‘All American’ Reminds Us Two Families Are Better Than One

There was a time when I believed that All American would be cancelled by The CW after a prolonged silence about its status — and also the history of one-season shows that are important being cut too soon. But thanks to its successful run on Netflix, All American has lived to see another season. And a show that’s about so much more than football gets to continue to showcase important lessons and hard truths.

But perhaps my favorite thing about All American — and, no, it’s not the football, although I love that, too — is how almost immediately it established the importance of family. Not only the importance of family, but the fact that families come in all shapes, sizes, colors and where you least expect them.

Spencer James is someone that values family above all else. It’s a big reason why he plays football — in hopes of one day giving him mom and brother a better life. It’s why he ultimately agrees to, thanks to his mom, live with strangers essentially to get an opportunity to play for a school that will not only get him recognized on the football field but also enhance his education, which is something that is valued in his family.

Throughout the first season of All American, we saw the struggle as Spencer juggled life in Crenshaw, with his mom and brother, and life in Beverly Hills, with the Baker family. While there was never any doubt as to the importance of his blood family — or how Spencer loved them — it was interesting to watch how Spencer grew to be a part of the Baker family.

Proximity is something that will force you to deal with each other, which is what Spencer learned when being a part of the Baker family. Spencer spent weekdays in Beverly, which meant that he experienced a lot with Coach Baker and his wife, as well as their children Jordan and Olivia.

Now, things weren’t always sunshine and rainbows, but then again life isn’t perfect. Relationships aren’t perfect. Families aren’t perfect. There are times when you’re laughing and having a good time like a perfectly crafted movie montage, and then there are times when you’re going at each other in a fit of rage.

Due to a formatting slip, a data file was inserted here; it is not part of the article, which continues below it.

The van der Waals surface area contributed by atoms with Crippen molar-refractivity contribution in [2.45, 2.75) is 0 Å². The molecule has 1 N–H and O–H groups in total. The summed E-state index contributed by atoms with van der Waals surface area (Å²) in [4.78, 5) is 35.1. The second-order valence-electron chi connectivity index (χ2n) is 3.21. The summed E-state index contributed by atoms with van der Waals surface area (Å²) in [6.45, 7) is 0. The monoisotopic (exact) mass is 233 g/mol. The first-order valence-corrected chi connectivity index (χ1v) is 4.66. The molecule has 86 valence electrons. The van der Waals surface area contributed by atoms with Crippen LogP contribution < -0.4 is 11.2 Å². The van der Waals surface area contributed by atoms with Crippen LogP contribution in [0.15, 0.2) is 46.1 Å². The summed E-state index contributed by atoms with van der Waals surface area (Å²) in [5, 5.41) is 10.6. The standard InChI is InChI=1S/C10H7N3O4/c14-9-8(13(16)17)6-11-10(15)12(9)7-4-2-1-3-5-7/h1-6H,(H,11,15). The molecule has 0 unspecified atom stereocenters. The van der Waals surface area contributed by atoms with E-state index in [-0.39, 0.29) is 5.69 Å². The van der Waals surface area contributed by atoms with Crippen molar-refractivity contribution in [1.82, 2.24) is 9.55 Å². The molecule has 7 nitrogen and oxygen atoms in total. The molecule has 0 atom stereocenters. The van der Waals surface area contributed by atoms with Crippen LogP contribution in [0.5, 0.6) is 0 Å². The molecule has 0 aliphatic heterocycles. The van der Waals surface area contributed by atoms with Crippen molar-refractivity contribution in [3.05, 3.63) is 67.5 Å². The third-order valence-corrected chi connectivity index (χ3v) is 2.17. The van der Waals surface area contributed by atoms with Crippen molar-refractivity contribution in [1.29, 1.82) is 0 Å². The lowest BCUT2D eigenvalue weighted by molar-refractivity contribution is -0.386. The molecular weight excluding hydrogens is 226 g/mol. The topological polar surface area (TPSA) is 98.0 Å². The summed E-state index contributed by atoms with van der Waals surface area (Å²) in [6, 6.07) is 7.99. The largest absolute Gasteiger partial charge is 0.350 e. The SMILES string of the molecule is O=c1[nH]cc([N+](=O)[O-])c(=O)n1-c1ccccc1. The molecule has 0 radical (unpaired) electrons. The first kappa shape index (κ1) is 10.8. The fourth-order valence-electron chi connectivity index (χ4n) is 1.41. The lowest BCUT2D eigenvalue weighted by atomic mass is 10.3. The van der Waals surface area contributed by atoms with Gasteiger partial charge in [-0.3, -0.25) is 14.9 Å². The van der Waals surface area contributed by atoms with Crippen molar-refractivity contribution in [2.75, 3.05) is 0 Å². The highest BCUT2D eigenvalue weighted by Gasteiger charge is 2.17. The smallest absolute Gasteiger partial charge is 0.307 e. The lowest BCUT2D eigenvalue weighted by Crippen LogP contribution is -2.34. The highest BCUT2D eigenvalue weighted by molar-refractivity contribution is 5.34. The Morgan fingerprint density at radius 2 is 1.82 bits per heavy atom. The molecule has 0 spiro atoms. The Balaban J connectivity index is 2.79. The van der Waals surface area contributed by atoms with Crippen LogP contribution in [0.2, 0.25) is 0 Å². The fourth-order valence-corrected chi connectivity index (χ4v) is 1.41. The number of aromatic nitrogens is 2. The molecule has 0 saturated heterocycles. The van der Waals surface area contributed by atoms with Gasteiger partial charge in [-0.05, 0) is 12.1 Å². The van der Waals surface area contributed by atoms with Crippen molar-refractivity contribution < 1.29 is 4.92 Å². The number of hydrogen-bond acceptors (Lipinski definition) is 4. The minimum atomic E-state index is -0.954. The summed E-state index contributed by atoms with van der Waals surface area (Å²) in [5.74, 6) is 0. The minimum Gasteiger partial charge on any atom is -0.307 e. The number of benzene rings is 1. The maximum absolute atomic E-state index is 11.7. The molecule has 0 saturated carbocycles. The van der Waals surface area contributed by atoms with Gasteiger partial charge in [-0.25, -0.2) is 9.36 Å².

But experiences, both good and bad, ultimately bond you together, which is what happened with Spencer and the Bakers.

When you hear the word family, what comes to mind? Is it the people you share blood with? Is it the people that you’re closest with? Is it more than one group of people that you’re proud to call family?
In the season 2 premiere, Spencer was struggling between choosing to stay at Beverly or return to Crenshaw, where his birth father had taken a job as head coach of their football team. For Spencer, it wasn’t even a decision. He chose his dad. You know, the dad that left his mom to raise him and his brother. His dad, who chose to leave Spencer. His dad, who decided to come running back when he saw Spencer’s success.

Which obviously made the audience feel angry at this absentee father suddenly rolling back in town and threatening to upend Spencer’s life and the relationship with his found family.

And it’s not just the Bakers that have become his family. It’s also his teammates, people that he started off hating and has grown to love thanks to shared experiences that will bond them forever. So as he’s dealing with the decision to stay in Beverly or return to Crenshaw to play for the man he calls “father,” even though he hasn’t been in his life, it’s rightfully so a difficult decision.

Ultimately, Spencer didn’t make a decision yet. Not that we expected him to this early in the season, where this is a storyline that’s sure to continue. But the fact that Spencer postponed the decision speaks volume. He feels the pain of possibly losing his found family as a result of wanting to please his birth father.

For Spencer, his journey might’ve started about football. But his life has become so much more as he’s discovered that two families are better than one.

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